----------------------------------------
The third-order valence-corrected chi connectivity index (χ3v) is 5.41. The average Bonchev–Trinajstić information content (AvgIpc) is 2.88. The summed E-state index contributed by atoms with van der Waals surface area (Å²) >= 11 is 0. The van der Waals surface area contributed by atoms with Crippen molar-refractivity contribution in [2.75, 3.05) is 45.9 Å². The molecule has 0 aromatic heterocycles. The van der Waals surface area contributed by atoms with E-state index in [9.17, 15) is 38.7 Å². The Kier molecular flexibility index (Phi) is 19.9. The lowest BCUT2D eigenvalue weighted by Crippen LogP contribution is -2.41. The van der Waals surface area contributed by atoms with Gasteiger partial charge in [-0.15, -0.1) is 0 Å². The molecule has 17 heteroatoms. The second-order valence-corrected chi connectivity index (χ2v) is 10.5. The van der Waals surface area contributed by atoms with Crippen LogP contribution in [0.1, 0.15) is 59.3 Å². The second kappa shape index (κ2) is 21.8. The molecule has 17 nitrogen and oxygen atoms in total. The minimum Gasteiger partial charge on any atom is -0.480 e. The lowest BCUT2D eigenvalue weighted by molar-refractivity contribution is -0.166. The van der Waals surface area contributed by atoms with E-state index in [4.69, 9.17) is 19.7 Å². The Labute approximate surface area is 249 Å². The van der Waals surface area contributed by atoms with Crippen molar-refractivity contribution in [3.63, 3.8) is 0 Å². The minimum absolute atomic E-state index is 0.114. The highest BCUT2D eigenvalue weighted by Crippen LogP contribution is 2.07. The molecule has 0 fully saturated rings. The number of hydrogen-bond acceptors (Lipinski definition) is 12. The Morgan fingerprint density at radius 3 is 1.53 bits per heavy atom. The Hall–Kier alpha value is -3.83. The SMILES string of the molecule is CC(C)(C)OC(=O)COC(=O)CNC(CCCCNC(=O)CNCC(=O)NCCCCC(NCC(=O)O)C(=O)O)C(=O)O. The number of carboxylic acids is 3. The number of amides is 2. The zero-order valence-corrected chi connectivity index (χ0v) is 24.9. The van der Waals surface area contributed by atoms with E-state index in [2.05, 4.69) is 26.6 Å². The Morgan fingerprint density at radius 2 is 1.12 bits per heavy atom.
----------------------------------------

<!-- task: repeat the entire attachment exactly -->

The third-order valence-corrected chi connectivity index (χ3v) is 5.41. The average Bonchev–Trinajstić information content (AvgIpc) is 2.88. The summed E-state index contributed by atoms with van der Waals surface area (Å²) >= 11 is 0. The van der Waals surface area contributed by atoms with Crippen molar-refractivity contribution in [2.75, 3.05) is 45.9 Å². The molecule has 0 aromatic heterocycles. The van der Waals surface area contributed by atoms with E-state index in [9.17, 15) is 38.7 Å². The Kier molecular flexibility index (Phi) is 19.9. The lowest BCUT2D eigenvalue weighted by Crippen LogP contribution is -2.41. The van der Waals surface area contributed by atoms with Gasteiger partial charge in [-0.15, -0.1) is 0 Å². The molecule has 17 heteroatoms. The second-order valence-corrected chi connectivity index (χ2v) is 10.5. The van der Waals surface area contributed by atoms with Crippen LogP contribution in [0.1, 0.15) is 59.3 Å². The second kappa shape index (κ2) is 21.8. The molecule has 17 nitrogen and oxygen atoms in total. The minimum Gasteiger partial charge on any atom is -0.480 e. The lowest BCUT2D eigenvalue weighted by molar-refractivity contribution is -0.166. The van der Waals surface area contributed by atoms with E-state index in [4.69, 9.17) is 19.7 Å². The Labute approximate surface area is 249 Å². The van der Waals surface area contributed by atoms with Crippen molar-refractivity contribution in [3.63, 3.8) is 0 Å². The minimum absolute atomic E-state index is 0.114. The highest BCUT2D eigenvalue weighted by Crippen LogP contribution is 2.07. The molecule has 0 fully saturated rings. The number of hydrogen-bond acceptors (Lipinski definition) is 12. The Morgan fingerprint density at radius 3 is 1.53 bits per heavy atom. The Hall–Kier alpha value is -3.83. The SMILES string of the molecule is CC(C)(C)OC(=O)COC(=O)CNC(CCCCNC(=O)CNCC(=O)NCCCCC(NCC(=O)O)C(=O)O)C(=O)O. The number of carboxylic acids is 3. The number of amides is 2. The zero-order valence-corrected chi connectivity index (χ0v) is 24.9. The van der Waals surface area contributed by atoms with E-state index in [2.05, 4.69) is 26.6 Å². The Morgan fingerprint density at radius 2 is 1.12 bits per heavy atom.